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If You Want Your Kid to Think Good, Don’t Let Them Play Football Before Age 12

The good, the bad and the ugly things we learned about our bodies today

Football is kinda fucked, isn’t it? We’ve known for a while now that letting your kids play football before their brains have had a chance to fully develop heightens their chances of being diagnosed later in life with chronic traumatic encephalopathy (or CTE), which has been linked to dementia, ALS and even suicide.

But in case that wasn’t enough to scare you off of signing them up for Pop Warner, a new study published in Translational Psychiatry has found that children who play football before the age of 12 are more likely to become depressed, as well as develop cognitive issues by age 50:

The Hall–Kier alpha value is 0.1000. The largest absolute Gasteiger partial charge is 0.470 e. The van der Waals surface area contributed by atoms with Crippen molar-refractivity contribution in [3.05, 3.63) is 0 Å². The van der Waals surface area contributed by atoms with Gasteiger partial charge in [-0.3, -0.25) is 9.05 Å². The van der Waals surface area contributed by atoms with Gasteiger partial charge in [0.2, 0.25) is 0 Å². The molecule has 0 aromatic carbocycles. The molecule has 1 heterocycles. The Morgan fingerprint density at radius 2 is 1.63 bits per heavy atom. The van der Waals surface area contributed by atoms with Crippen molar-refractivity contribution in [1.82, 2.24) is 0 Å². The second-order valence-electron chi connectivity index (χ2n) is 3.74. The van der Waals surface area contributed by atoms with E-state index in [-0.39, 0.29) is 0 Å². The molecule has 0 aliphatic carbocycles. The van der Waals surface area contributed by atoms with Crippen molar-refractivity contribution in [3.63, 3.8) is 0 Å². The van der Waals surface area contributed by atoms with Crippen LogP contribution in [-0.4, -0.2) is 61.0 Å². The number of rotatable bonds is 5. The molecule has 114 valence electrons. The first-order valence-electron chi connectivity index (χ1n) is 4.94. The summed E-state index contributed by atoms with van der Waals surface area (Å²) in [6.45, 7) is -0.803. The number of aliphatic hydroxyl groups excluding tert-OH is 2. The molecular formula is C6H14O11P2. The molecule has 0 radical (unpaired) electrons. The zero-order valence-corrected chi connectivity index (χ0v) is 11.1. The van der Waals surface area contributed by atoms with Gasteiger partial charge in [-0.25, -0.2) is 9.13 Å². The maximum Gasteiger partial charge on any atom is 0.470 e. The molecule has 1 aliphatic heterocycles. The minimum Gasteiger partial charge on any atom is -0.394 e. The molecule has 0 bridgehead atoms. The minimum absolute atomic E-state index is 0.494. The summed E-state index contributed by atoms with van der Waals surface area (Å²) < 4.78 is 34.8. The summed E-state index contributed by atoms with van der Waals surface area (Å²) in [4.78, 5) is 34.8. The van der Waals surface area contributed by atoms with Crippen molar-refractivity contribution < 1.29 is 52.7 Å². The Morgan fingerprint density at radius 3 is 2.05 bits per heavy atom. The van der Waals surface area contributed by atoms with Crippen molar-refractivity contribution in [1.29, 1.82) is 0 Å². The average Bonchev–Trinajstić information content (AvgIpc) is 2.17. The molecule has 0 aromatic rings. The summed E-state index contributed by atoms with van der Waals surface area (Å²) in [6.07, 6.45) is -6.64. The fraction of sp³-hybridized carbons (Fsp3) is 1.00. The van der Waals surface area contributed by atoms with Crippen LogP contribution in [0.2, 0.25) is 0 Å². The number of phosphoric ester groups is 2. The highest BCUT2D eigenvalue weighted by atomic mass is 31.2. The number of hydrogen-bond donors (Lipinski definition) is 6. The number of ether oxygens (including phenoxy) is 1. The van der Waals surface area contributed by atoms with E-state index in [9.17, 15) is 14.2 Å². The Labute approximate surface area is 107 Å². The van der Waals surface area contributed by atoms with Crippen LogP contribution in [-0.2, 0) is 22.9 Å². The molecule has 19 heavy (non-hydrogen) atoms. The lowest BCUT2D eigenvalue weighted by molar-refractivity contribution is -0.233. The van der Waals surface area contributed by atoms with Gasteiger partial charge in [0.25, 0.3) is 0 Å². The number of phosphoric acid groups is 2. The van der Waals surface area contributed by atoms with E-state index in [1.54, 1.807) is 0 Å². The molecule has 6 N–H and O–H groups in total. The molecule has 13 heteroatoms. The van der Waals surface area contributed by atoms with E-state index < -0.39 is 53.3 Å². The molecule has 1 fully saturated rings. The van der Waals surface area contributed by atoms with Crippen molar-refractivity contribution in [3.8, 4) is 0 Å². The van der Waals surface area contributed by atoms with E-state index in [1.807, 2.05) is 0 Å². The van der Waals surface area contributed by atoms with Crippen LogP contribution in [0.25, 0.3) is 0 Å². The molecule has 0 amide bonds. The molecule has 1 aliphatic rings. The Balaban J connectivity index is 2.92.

“Players who started earlier than age 12 were twice as likely to have ‘clinically meaningful impairments in reported behavioral regulation, apathy and executive function’ and were more than three times as likely to have clinically elevated depression scores.”

Because a child’s brain is still developing, repeated impacts — even impacts that don’t cause concussions — can permanently alter how neurological pathways form and then set, which lead to these impairments later in life.

Basically, don’t turn your kid’s brain to mush before they decide for themselves if they want to turn their brains to mush. That’s what freshman year of college is for anyway.

A few of the other things we learned about our bodies today: